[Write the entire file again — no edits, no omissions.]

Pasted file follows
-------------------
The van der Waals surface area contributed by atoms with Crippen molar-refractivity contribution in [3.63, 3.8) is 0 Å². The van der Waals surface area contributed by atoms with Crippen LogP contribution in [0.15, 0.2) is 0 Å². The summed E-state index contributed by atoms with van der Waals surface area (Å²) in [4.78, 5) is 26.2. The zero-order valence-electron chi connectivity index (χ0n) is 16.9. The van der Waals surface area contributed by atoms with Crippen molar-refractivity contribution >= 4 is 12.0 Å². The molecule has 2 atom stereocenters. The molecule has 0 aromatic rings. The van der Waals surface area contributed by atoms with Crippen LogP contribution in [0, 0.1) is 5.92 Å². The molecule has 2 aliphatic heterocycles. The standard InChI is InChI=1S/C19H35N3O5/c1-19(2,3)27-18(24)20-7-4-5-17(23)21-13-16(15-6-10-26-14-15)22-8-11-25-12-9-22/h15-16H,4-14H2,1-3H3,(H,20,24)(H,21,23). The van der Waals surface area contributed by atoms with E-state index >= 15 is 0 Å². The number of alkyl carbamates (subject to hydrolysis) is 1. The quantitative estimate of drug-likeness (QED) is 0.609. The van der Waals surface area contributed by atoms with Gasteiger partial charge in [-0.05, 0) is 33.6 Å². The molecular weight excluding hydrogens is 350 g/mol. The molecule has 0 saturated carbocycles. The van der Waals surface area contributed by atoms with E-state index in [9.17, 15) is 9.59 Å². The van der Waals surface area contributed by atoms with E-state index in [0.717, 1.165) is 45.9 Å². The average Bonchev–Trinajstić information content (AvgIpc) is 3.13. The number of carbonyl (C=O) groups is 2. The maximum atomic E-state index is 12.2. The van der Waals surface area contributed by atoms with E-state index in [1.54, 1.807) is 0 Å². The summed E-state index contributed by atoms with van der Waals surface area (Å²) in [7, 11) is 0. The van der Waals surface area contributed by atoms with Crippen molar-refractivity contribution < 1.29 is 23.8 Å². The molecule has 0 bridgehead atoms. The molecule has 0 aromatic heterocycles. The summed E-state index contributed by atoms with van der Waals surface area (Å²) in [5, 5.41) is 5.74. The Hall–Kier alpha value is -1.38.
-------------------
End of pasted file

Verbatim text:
The van der Waals surface area contributed by atoms with Crippen molar-refractivity contribution in [3.63, 3.8) is 0 Å². The van der Waals surface area contributed by atoms with Crippen LogP contribution in [0.15, 0.2) is 0 Å². The summed E-state index contributed by atoms with van der Waals surface area (Å²) in [4.78, 5) is 26.2. The zero-order valence-electron chi connectivity index (χ0n) is 16.9. The van der Waals surface area contributed by atoms with Crippen molar-refractivity contribution >= 4 is 12.0 Å². The molecule has 2 atom stereocenters. The molecule has 0 aromatic rings. The van der Waals surface area contributed by atoms with Crippen LogP contribution in [0, 0.1) is 5.92 Å². The molecule has 2 aliphatic heterocycles. The standard InChI is InChI=1S/C19H35N3O5/c1-19(2,3)27-18(24)20-7-4-5-17(23)21-13-16(15-6-10-26-14-15)22-8-11-25-12-9-22/h15-16H,4-14H2,1-3H3,(H,20,24)(H,21,23). The van der Waals surface area contributed by atoms with E-state index >= 15 is 0 Å². The number of alkyl carbamates (subject to hydrolysis) is 1. The quantitative estimate of drug-likeness (QED) is 0.609. The van der Waals surface area contributed by atoms with Gasteiger partial charge in [-0.05, 0) is 33.6 Å². The molecular weight excluding hydrogens is 350 g/mol. The molecule has 0 saturated carbocycles. The van der Waals surface area contributed by atoms with E-state index in [9.17, 15) is 9.59 Å². The van der Waals surface area contributed by atoms with E-state index in [0.717, 1.165) is 45.9 Å². The average Bonchev–Trinajstić information content (AvgIpc) is 3.13. The number of carbonyl (C=O) groups is 2. The maximum atomic E-state index is 12.2. The van der Waals surface area contributed by atoms with E-state index in [1.54, 1.807) is 0 Å². The summed E-state index contributed by atoms with van der Waals surface area (Å²) in [7, 11) is 0. The van der Waals surface area contributed by atoms with Crippen molar-refractivity contribution < 1.29 is 23.8 Å². The molecule has 0 bridgehead atoms. The molecule has 0 aromatic heterocycles. The summed E-state index contributed by atoms with van der Waals surface area (Å²) in [5, 5.41) is 5.74. The Hall–Kier alpha value is -1.38.